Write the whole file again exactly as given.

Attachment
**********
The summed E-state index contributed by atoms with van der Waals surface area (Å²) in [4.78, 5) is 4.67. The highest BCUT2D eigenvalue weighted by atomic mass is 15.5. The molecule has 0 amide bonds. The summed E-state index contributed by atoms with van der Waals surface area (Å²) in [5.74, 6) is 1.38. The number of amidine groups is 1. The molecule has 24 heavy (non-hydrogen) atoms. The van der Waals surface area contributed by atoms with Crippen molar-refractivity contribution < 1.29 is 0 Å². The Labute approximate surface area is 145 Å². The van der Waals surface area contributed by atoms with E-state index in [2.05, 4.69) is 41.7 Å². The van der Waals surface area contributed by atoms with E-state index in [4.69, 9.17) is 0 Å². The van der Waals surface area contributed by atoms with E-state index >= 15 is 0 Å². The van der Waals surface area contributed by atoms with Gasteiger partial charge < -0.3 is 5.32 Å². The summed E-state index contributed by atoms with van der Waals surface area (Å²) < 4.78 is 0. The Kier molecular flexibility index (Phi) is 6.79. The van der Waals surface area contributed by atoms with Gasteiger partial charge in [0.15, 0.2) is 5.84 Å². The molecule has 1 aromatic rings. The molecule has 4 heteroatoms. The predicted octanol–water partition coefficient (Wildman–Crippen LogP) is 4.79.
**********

The summed E-state index contributed by atoms with van der Waals surface area (Å²) in [4.78, 5) is 4.67. The highest BCUT2D eigenvalue weighted by atomic mass is 15.5. The molecule has 0 amide bonds. The summed E-state index contributed by atoms with van der Waals surface area (Å²) in [5.74, 6) is 1.38. The number of amidine groups is 1. The molecule has 24 heavy (non-hydrogen) atoms. The van der Waals surface area contributed by atoms with Crippen molar-refractivity contribution < 1.29 is 0 Å². The Labute approximate surface area is 145 Å². The van der Waals surface area contributed by atoms with E-state index in [2.05, 4.69) is 41.7 Å². The van der Waals surface area contributed by atoms with E-state index in [4.69, 9.17) is 0 Å². The van der Waals surface area contributed by atoms with E-state index >= 15 is 0 Å². The van der Waals surface area contributed by atoms with Gasteiger partial charge < -0.3 is 5.32 Å². The summed E-state index contributed by atoms with van der Waals surface area (Å²) < 4.78 is 0. The Kier molecular flexibility index (Phi) is 6.79. The van der Waals surface area contributed by atoms with Gasteiger partial charge in [0.15, 0.2) is 5.84 Å². The molecule has 1 aromatic rings. The molecule has 4 heteroatoms. The predicted octanol–water partition coefficient (Wildman–Crippen LogP) is 4.79.